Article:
Photo credit: yelp.com

Outside Cup Foods in Minneapolis there’s an outline of a body drawn on the street. It marks the place where George Floyd took his last breath two years ago, minutes after he was accused of using a counterfeit $20 bill to purchase a pack of cigarettes. 
Thinking back to May 25, 2020, it’s impossible not to remember the horrified crowd of people, captured on police body camera and on a bystander’s cell phone camera, screaming at officers to get off his neck. It’s impossible not to remember the nationwide protests in response, demonstrations that put righteous anger and mourning in the spotlight.
Sixty years earlier, when a radio host asked novelist James Baldwin about being black in America, he responded, “To be a Negro in this country and to be relatively conscious is to be in a state of rage almost, almost all of the time … part of the rage is this: It isn’t only what is happening to you. But it’s what’s happening all around you and all of the time in the face of the most extraordinary and criminal indifference, indifference of most white people in this country, and their ignorance.”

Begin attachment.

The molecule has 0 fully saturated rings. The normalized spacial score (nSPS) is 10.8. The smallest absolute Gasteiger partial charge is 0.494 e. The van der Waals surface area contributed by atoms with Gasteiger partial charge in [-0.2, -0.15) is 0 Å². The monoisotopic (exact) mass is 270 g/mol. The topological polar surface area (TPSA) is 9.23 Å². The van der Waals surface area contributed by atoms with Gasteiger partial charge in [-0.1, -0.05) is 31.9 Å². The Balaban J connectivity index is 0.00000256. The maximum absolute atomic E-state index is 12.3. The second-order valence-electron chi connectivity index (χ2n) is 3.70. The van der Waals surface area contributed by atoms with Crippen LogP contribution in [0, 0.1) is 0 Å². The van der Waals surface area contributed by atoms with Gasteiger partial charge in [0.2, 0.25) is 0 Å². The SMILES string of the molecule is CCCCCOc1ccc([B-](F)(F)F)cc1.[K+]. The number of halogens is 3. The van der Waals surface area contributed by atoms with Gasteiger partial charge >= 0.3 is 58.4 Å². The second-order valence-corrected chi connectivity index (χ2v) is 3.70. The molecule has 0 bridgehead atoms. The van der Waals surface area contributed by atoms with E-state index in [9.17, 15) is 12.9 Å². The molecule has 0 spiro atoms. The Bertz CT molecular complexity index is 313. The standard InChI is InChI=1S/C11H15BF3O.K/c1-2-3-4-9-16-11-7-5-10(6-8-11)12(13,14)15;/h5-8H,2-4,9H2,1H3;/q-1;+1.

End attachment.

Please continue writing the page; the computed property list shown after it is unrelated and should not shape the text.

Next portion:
Though the rage described by Baldwin and demonstrated by protestors is, as philosopher Amia Srinivasan says, “an appreciation of injustice,”  an appropriate response to the moral horrors at hand, it is too often met with hostile criticism by those who have a greater stake in maintaining civility than in correcting injustice.
Sometimes anger is a fitting response to harm and wrongdoing.  Black communities and their allies have a stake in crying out in response to injustice, in part because such demonstrations hold the potential for transformative outcomes.  They can elicit strong responses in those with the privilege of not needing to see and attune us to recognizing injustice and being motivated to do something about it.
But what does this mean for people of faith and good will who are as serious about our commitment to civil discourse, respect, and honoring the dignity of all—even those with whom we disagree—as we are about our commitment to anti-racism?
Come explore this important question with us on Thursday, May 5, in an interactive event led by Dustin Ward of It Is Time, LLC, whose approach of “Learn. Think. Act.” will help us, in the words of Maya Angelou, “know better, do better.”